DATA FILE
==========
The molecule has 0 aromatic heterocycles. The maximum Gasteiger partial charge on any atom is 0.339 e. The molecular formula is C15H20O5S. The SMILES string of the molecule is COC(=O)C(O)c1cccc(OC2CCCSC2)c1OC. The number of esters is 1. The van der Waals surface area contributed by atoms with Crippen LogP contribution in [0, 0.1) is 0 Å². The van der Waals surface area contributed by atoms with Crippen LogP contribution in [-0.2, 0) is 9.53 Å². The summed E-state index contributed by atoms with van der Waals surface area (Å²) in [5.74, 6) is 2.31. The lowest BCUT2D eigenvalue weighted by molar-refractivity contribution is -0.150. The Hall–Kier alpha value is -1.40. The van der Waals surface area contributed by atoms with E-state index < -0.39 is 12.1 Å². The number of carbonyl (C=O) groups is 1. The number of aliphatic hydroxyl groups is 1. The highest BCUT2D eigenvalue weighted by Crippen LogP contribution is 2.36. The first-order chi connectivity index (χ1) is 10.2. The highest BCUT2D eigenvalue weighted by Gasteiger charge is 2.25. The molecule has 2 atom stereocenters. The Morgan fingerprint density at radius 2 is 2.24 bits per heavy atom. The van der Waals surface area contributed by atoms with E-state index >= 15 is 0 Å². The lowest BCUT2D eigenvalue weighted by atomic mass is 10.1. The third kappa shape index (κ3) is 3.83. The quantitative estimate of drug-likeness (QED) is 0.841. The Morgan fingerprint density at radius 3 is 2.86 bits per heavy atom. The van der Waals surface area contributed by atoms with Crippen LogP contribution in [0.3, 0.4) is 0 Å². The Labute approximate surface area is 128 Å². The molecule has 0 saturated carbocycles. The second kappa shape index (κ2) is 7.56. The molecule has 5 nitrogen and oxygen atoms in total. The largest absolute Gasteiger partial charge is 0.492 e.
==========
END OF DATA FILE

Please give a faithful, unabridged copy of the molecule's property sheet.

The molecule has 0 aromatic heterocycles. The maximum Gasteiger partial charge on any atom is 0.339 e. The molecular formula is C15H20O5S. The SMILES string of the molecule is COC(=O)C(O)c1cccc(OC2CCCSC2)c1OC. The number of esters is 1. The van der Waals surface area contributed by atoms with Crippen LogP contribution in [0, 0.1) is 0 Å². The van der Waals surface area contributed by atoms with Crippen LogP contribution in [-0.2, 0) is 9.53 Å². The summed E-state index contributed by atoms with van der Waals surface area (Å²) in [5.74, 6) is 2.31. The lowest BCUT2D eigenvalue weighted by molar-refractivity contribution is -0.150. The Hall–Kier alpha value is -1.40. The van der Waals surface area contributed by atoms with E-state index < -0.39 is 12.1 Å². The number of carbonyl (C=O) groups is 1. The number of aliphatic hydroxyl groups is 1. The highest BCUT2D eigenvalue weighted by Crippen LogP contribution is 2.36. The first-order chi connectivity index (χ1) is 10.2. The highest BCUT2D eigenvalue weighted by Gasteiger charge is 2.25. The molecule has 2 atom stereocenters. The Morgan fingerprint density at radius 2 is 2.24 bits per heavy atom. The van der Waals surface area contributed by atoms with E-state index >= 15 is 0 Å². The lowest BCUT2D eigenvalue weighted by atomic mass is 10.1. The third kappa shape index (κ3) is 3.83. The quantitative estimate of drug-likeness (QED) is 0.841. The Morgan fingerprint density at radius 3 is 2.86 bits per heavy atom. The van der Waals surface area contributed by atoms with Crippen LogP contribution in [0.3, 0.4) is 0 Å². The Labute approximate surface area is 128 Å². The molecule has 0 saturated carbocycles. The second kappa shape index (κ2) is 7.56. The molecule has 5 nitrogen and oxygen atoms in total. The largest absolute Gasteiger partial charge is 0.492 e.